Guyana Political Crisis Result of Institutionalized Autocracy – by GLOBAL INSIDER

Guyana Political Crisis Result of Institutionalized Autocracy – GLOBAL INSIDER
Guyana President Donald Rabindranauth Ramotar addresses the general debate of the 69th session of the U.N. General Assembly, New York, Sept. 26, 2014 (U.N. photo by Amanda Voisard).
By The Editors, Dec. 9, 2014, Global Insider

Last month, Guyana was plunged into political crisis after President Donald Romatorsuspended parliament to avoid a no-confidence vote. In an email interview, George Danns, professor of sociology at the University of North Georgia, discussed Guyana’s domestic politics.

WPR: What is the background of the current political crisis in Guyana, and what impact is it having on the country’s economy and foreign relations?  
George Danns: The 2011 elections in Guyana gave the combined opposition parties the Alliance For Change (AFC) and A Partnership for National Unity (APNU) a one-seat majority in Parliament over the governing People’s Progressive Party (PPP), which won the executive presidency. Prior to the 1980 constitution, the president was a largely ceremonial position, but that document essentially conferred ultimate power to the presidency. This cohabitation since 2011 between the executive and the opposition-run Parliament set the stage for the current political crisis and confrontation with President Donald Ramotar’s regime.

The AFC accused the regime of unlawfully spending $4.5 billion over the past several years without the approval of Parliament. The minister of finance allegedly refused to account to Parliament on how the money was spent. This recalcitrance culminated in the opposition calling for a vote of no-confidence against the government. This motion would have passed, forcing the president to call for early national elections. On Nov. 10, Ramotar acted preemptively by using his constitutional powers to swiftly prorogue Parliament before the vote, thus throwing the country into a constitutional crisis.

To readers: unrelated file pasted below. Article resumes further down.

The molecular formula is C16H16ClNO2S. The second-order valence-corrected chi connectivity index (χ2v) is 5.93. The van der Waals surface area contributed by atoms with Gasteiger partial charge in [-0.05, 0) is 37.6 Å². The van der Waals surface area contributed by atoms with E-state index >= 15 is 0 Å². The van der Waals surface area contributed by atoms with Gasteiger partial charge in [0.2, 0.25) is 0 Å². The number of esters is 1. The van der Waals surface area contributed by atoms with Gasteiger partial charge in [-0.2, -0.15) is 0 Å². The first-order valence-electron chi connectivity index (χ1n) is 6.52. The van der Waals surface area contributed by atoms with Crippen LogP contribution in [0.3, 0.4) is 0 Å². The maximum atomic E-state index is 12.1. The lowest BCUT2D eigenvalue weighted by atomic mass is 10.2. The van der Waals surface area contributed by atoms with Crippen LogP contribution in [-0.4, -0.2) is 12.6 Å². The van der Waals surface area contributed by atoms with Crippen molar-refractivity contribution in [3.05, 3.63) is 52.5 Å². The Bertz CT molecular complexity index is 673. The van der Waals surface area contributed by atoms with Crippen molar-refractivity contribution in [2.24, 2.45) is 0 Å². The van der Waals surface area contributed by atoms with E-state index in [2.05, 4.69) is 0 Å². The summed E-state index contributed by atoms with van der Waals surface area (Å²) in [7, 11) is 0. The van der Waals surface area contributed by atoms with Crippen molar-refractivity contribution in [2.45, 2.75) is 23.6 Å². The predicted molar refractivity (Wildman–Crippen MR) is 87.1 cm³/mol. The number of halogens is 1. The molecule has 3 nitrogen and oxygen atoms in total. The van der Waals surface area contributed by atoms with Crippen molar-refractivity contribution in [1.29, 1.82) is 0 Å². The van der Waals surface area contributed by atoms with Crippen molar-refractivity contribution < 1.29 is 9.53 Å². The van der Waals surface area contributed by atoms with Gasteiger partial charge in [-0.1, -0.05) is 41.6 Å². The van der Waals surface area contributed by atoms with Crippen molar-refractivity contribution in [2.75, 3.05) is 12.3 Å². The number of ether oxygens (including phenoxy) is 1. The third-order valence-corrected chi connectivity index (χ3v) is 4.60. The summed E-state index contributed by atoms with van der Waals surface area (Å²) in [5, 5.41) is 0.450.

His rationalization for doing so is that Parliament needed to pass “critically important” legislation, including the Anti-Money Laundering (AML) Amendment Bill and the Food Safety Bill. He said he was prepared to end the prorogation of Parliament if the opposition agrees to hold off the no-confidence vote for one month so Parliament could pass the legislation. The opposition has not only refused this offer, but also refuses to hold any negotiations with Ramotar despite his entreaties for them to do so.

WPR: How strong are democratic institutions in Guyana, and how accurate are claims that Ramotar is becoming a dictator?

Danns: Democratic institutions in Guyana are emergent, but still very weak. Just as Forbes Burnham, Guyana’s first post-colonial president, saw himself as ruling Guyana for life and beyond, the PPP sees itself ruling Guyana forever. Ramotar is a constitutional dictator. Guyana’s constitution gives the executive president power over the democratically elected parliament and all other state institutions. There are no checks and balances on the legal authority of the president, who cannot be prosecuted for anything he does while in office and even after he leaves it.

WPR: What will a resolution to the current impasse require, and what role can regional neighbors and international partners play?

Danns: The Commonwealth of Nations and the Organization of American States have reportedly been called upon to negotiate this impasse and end the crisis. Rather than end the prorogation of the Parliament and face the no-confidence vote against his parliamentary minority government, Ramotar has responded to this constitutional crisis by declaring that national and local elections will be held early next year, but without announcing a date. Ramotar expressed confidence that he and his party will be re-elected with a majority.

Ramotar draws his support from the majority East Indian populations that have traditionally supported the PPP. He is not a charismatic leader and seemingly does not enjoy the same loyalty from the Indian masses that previous Presidents Cheddi Jagan, Janet Jagan and Bharrat Jagdeo did. Further, the younger Guyanese population is not as wedded to the history of the PPP, though race will remain a determinant factor in electoral outcomes. These factors, along with high rates of unemployment, poverty and crime, as well as the widespread and open corruption of the regime exposed daily by the media, have given the political opposition the confidence that they can win national elections and end the tenure of Ramotar’s PPP regime.

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